There are a myriad of pre-assault or pre-contact indicators that we humans, much like animals, display unknowingly. These are involuntary physiological “tells” that project from a person when they are in fight or flight mode. All of these indicators happen as a result of the body’s response to an adrenaline dump preparing the attacker for engagement in violence. This is the most comprehensive list I have been able to aggregate, but there are surely more that I have missed or that are unique to individuals. The following video covers and illustrates a few of them- it is a bit dry but decent info.
Blading/Change of Stance: Body ‘blading’ happens when the aggressor puts his strong foot slightly behind him so that his body is bladed, setting up his strong hand to have more power (fighting stance). He is subconsciously setting up his attack.
Fist Clenching or Pumping: One of the side-effects of the fight-or-flight response is that blood is pulled from the extremities into the large muscle groups and major organs. Due to vasoconstriction in the hands and fingers, a natural response is to pump or clench them. It is also a physical manifestation of his plans to strike you.
Trembling: Due to adrenaline, you may notice trembling of the hands or knees. It’s just another indicator that the aggressor is in an agitated state. This is not necessarily a sign of fear, rather it is another physical manifestation of the huge amount of adrenaline coursing through the body, readying it to strike and fight.
Rapid Breathing: Again, this is another indication of agitation and stress. Breaths frequent to distribute oxygen to the large muscles, the heart rate goes up and the body is in a state of excitement.
Avoiding Eye Contact: This could mean a few different things or a combination of them. When a person is trying to mentally process the situation in an agitated state, it is difficult to multitask (hold your attention and think of a plan and psyche himself up). It could also be an attempt to lull you into a sucker punch (i.e. looking over your shoulder so that you turn your face).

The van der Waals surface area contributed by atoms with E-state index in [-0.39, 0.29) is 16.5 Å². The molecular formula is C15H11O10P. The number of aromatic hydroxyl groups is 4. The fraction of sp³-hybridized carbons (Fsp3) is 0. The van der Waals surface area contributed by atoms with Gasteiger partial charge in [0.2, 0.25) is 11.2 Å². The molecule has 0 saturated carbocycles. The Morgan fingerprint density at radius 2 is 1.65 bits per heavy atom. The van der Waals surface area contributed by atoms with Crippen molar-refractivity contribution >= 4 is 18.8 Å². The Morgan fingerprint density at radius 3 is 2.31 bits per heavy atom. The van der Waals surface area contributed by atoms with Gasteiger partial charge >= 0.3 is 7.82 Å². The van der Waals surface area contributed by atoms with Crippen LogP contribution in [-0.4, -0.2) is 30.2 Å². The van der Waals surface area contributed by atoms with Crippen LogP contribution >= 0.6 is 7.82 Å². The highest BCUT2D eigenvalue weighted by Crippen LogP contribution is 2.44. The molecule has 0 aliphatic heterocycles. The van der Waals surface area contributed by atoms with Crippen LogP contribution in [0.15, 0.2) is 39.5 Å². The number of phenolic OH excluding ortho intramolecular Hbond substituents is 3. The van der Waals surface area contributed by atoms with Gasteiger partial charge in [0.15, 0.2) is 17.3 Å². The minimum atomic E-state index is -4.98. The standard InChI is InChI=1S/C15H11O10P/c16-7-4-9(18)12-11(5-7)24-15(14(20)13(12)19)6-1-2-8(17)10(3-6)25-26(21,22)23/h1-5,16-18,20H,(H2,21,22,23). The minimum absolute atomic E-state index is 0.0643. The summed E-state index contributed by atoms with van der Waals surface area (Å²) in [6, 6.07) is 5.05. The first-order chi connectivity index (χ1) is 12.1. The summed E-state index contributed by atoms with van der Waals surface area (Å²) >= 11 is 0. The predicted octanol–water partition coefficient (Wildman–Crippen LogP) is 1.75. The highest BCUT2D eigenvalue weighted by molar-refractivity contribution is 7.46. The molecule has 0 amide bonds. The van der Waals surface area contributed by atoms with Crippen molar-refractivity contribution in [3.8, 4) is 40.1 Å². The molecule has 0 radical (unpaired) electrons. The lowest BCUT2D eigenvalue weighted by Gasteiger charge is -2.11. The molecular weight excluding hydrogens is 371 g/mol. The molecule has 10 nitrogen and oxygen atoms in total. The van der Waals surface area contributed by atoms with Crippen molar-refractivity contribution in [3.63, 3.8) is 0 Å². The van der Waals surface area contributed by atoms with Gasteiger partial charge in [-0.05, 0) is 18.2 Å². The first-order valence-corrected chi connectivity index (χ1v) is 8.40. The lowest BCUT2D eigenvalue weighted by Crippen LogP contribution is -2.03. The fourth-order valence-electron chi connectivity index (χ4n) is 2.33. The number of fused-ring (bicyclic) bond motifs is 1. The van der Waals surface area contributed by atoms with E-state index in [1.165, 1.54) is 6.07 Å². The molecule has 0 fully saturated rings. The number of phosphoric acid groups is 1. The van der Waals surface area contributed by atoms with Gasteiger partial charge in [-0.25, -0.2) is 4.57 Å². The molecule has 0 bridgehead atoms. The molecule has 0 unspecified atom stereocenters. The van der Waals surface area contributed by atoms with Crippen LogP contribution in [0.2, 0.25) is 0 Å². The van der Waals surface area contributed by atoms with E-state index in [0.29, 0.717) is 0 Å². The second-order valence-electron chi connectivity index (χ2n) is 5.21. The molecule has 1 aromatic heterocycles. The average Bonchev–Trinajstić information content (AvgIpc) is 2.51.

Posturing: It is common among many animal species as well as us humans. One of the main indicators is puffing up the chest to make one appear larger and flaring the arms a bit out to the side to make it look like their muscles are pushing their arms out so as to appear more muscular, or lowering the head as if ready to charge.
Bobbing and Rocking: This is similar to trembling and fist clenching above. With the adrenaline getting pumped into their systems, the aggressor may display odd movements. He may bounce up and down, rock back and forth, sway, or bounce his fists up and down. This is an outlet for the dump of extra energy, and indicates a subconscious preparation for action.
Hiding the Face: An aggressor on the verge of attacking may attempt to conceal their stress and excitement by turning their head or hiding their faces. This may also be seen when an aggressor wipes his face, slicks back his hair, scratches his nose, wipes his mouth etc.
Focused Attention: AKA “target glances”. Focused and/or repeated attention on a particular body part such as the chin or groin showing where they will probably strike, or to your gun if you open carry.
Thousand Yard Stare/delayed responses: The person seems to be looking through you/seems to glaze over or "gone". He is mentally shutting down and is ready to go on aggressive physical autopilot. See above “avoiding eye contact”. Attacker is preparing his next move and may be slow to respond to questions. Blink rates may noticeably go way up or way down as their body preps for contact.
Pacing: the adrenaline running through the attacker’s body provides an immense, abnormal burst of energy. This may be manifested by pacing to relieve the body's excited energy.
Scanning/looking over their shoulder/your shoulder: looking for witnesses, their friends/backup, law enforcement, your friends
Mouth/Jaw activity: licking of lips, clenching of the jaw, pursing of the lips, chin jutting forward, lips become pale, talking to themselves out loud or under their breath working themselves up, suddenly setting their jaw- if jaw was relaxed it is suddenly clenched in preparation to better take a counter-strike.
Flaring of nostrils- goes along with rapid breathing- flared nostrils allow for more oxygen intake.
Increase in pulse- can be visible in the neck arteries, sometimes veins in forehead can protrude.
Sweating- profusely, suddenly
Dilation of pupils: eyes widening or squinting noticeably- varies by person.
Excessive animation: unnaturally moving a lot, especially with the hands/arms. This could be to try to trick you into thinking he is just gesticulating when it is really serving to cover an oncoming strike.
Moving the hands up to the face or chest area: he is trying to minimize the distance from his fist to your face
Pointing/poking/pushing: Poking a pointer finger into the chest is an indicator that they are not yet ready for a strike and need to be “pumped” up some more, they are looking for you to say/do something to take them to the next step of being validated in hitting you. Pushing/shoving is also another way a person can make physical contact in an aggressive manner when not yet ready to strike.